When my mom married into a respectable Southern family, I learned that pimento cheese wasn’t just kid food after all. My new genteel South Carolina-raised grandmother Lavinia (who lived in an antebellum plantation house) served pimento cheese to guests in a little silver dish with Ritz crackers and celery sticks. Her pimento cheese was so good, it was hard to save room for for the next courses of brunswick stew, ham, butter beans, and coconut cake. My mother Anita adapted Lavinia’s recipe slightly, and it has since become a family specialty, requested at every family gathering as well as coffee hour at church. The morning of my wedding, with the help of numerous aunts, my mother and I made hundreds of tiny pimento cheese sandwiches with the crusts cut off and kept them from drying out by covering them with damp tea towels until the guests gobbled them up in record time at the reception.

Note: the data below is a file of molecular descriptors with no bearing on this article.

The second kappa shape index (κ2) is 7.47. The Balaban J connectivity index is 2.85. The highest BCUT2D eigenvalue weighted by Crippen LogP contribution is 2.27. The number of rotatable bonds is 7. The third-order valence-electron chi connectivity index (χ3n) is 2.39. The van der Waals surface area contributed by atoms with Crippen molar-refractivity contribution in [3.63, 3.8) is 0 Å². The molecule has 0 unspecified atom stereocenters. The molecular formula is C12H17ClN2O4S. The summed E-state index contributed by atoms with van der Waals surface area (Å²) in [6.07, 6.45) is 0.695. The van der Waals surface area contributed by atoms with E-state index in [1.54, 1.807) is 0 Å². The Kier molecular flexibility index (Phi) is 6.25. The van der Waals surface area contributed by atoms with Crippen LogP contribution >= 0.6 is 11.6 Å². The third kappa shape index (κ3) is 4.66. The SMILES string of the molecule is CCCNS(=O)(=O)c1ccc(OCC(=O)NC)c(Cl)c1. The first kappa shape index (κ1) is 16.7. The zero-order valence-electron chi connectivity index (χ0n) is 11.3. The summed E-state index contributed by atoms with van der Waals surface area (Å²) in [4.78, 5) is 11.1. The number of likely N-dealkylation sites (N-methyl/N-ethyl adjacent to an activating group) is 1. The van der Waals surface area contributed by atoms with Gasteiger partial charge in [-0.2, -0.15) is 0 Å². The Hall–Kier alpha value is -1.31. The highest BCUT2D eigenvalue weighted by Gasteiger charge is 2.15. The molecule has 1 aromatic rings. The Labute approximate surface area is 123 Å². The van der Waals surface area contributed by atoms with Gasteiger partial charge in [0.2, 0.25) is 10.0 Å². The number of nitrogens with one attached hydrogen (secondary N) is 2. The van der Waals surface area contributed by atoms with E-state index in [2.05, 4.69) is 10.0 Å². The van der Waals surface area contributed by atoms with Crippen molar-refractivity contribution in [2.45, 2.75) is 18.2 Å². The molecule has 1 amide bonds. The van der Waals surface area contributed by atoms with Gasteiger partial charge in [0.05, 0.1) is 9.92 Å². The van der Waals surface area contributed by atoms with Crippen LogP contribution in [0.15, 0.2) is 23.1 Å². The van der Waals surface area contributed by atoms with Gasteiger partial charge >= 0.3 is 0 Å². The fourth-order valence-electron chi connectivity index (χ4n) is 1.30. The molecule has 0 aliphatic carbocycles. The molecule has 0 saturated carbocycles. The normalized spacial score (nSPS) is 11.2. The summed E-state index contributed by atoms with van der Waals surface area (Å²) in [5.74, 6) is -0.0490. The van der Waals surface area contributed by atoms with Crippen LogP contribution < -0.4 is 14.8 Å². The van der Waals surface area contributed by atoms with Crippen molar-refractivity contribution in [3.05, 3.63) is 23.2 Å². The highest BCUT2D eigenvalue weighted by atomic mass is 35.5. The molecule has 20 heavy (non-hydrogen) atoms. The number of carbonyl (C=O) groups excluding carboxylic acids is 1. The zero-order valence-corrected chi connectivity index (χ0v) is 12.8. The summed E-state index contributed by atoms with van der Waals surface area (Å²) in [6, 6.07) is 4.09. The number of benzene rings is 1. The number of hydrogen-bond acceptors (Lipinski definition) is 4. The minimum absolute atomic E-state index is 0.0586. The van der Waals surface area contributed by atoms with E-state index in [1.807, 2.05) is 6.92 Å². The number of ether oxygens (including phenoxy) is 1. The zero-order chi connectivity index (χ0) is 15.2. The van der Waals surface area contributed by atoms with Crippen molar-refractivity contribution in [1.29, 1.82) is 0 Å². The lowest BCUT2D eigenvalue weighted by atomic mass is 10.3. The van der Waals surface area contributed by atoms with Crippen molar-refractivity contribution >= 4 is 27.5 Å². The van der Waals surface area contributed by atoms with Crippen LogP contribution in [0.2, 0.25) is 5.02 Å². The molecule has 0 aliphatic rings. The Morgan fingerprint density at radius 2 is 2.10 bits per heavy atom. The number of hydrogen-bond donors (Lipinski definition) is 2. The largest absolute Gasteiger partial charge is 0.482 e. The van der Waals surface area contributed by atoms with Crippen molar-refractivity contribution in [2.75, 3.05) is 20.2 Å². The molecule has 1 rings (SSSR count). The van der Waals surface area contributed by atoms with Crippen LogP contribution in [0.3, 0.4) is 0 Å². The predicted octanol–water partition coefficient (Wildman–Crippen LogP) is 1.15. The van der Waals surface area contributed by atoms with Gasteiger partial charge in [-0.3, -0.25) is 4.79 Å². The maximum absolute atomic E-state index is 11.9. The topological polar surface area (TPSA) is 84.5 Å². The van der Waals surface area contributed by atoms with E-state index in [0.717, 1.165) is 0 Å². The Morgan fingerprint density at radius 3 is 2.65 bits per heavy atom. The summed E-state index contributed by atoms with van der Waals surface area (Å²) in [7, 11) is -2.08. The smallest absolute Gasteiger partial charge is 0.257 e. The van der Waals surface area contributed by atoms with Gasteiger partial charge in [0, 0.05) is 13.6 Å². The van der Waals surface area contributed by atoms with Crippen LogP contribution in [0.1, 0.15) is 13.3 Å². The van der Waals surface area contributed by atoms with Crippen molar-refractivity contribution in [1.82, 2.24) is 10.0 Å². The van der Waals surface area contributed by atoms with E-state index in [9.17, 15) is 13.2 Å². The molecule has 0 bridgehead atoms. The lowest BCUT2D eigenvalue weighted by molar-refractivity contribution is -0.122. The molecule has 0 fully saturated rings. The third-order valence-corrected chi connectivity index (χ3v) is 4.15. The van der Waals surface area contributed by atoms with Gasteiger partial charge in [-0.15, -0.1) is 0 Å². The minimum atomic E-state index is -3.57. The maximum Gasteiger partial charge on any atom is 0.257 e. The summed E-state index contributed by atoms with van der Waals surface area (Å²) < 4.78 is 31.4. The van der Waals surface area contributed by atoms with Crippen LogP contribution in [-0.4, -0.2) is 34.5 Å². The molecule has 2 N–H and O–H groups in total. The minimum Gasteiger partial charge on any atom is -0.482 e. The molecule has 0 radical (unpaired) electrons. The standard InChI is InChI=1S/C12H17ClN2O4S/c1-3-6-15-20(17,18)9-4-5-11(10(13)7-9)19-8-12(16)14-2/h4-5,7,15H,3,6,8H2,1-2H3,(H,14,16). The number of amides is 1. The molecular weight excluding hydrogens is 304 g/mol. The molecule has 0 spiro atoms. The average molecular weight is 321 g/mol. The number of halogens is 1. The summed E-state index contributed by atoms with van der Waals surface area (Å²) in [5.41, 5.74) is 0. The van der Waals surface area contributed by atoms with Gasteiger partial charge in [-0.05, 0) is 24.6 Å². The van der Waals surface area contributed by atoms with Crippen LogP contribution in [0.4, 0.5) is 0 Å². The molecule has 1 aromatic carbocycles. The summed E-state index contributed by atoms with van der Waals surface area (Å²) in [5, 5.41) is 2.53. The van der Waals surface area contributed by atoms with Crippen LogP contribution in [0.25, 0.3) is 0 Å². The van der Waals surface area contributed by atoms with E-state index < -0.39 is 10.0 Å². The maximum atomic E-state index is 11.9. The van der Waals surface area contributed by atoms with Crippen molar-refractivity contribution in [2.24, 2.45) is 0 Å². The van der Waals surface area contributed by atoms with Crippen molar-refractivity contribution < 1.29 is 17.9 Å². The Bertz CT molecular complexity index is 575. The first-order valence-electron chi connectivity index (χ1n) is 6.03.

For everyday snacking we eat our pimento cheese with crackers, on biscuits, on baguette slices, on pretzels, on tortilla chips, in sandwiches with eggs, ham, and pickles, or even on a BLT. It makes beautiful little tea sandwiches to serve alongside bourbon cocktails or champagne. Our pickled okra is even tastier when it’s stuffed with pimento cheese (especially if you batter & fry it after stuffing!).

Since we started selling my mother’s pimento cheese at Formaggio Kitchen South End we’ve sold over 2,000 pounds. Many a relocated Southerner has expressed their surprise and appreciation upon finding our refrigerator shelf stocked with pimento cheese, and some have even declared it to be “better than mom’s” – the ultimate compliment.

Formaggio Kitchen South End Pimento Cheese

This is our recipe, courtesy of Anita Vann, and adapted from the recipe of Lavinia Sullivan Vann of Murfreesboro, North Carolina.

South End Pimento Cheese

  • ½ cup roasted red peppers
  • 1/2 lb (8oz) Cheddar cheese, sharp but not too aged, grated
  • ¼ cup mayonnaise (Hellmann’s or Duke’s)
  • Sprinkle of garlic powder
  • Sprinkle of onion powder